I've seen on recipe sites that it calculates an BU:GU ratio for your recipes. Could someone explain what this is?
It's the ratio of Bittering Units to Gravity Units. Higher numbers indicate more perceived bitterness. The intention is to create a balanced beer. The high finishing gravity of strong beers offsets the perceived bitterness. Hence, strong beers need more hops to achieve the same level of perceived bitterness as weaker beers.
You calculate the BU:GU by taking the total IBUs for the recipe, and dividing by the gravity points. Gravity points are calculated as: (1 - SG) * 1000.
For example, suppose you're brewing an American Pale Ale with a starting gravity of 1.055 and 40 IBUs:
I don't know if there's a definitive guide to BU:GU ratios for various styles, but the Mad Alchemist has a nice tool that provides some guidance.
It's a rough guide to how much bitterness vs sweetness is in the beer.
BU stands for bittering units, most often as IBU - international bittering unit.
GU stands for gravity unit - the number in thousandths after the 1 of the original gravity. A 1.040 beer has 40 GUs, while a 1.105 beer, has 105 GUs. It's a rough guide to how much sugar and thus sweetness is in the beer.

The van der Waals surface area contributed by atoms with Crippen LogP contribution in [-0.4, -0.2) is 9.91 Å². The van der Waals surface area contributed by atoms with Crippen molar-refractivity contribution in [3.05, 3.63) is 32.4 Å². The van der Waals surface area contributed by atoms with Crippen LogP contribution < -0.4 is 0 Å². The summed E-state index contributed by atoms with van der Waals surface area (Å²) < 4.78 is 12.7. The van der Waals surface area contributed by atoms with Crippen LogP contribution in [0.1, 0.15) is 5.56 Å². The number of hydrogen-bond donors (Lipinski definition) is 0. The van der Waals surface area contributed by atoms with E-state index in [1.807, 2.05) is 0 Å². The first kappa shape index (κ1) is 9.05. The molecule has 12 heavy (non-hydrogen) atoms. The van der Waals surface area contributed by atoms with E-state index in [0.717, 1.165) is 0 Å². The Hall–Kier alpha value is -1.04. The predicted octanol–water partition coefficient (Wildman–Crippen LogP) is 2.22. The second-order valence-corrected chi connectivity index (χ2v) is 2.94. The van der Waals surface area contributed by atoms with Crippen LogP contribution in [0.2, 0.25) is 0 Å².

The BU:GU ratio is the IBUs divided by the gravity units. It represents the amount of bitterness balanced with the sweetness. Higher values mean more bitterness. The scale is roughly 0.25-0.35 for wheats, 0.4-0.8 for the majority of ales, and 1.0+ for IPAs.
For example, if you brewed an IPA with an OG 1.060 and hopped with 60 IBUs of hops, then the BU:GU ratio would be 1.0. Whereas a wheat at 1.045 OG with 15 IBUs of hops, would have a BU:GU ratio of 0.33.
The suggested BU:GU figures aren't hard and fast, but serve as a guideline. For example, some of my English bitters have approached 1.0 for BU:GU ratio simply because they are low in gravity. The numbers are just a guideline to get in the ballpark for the style.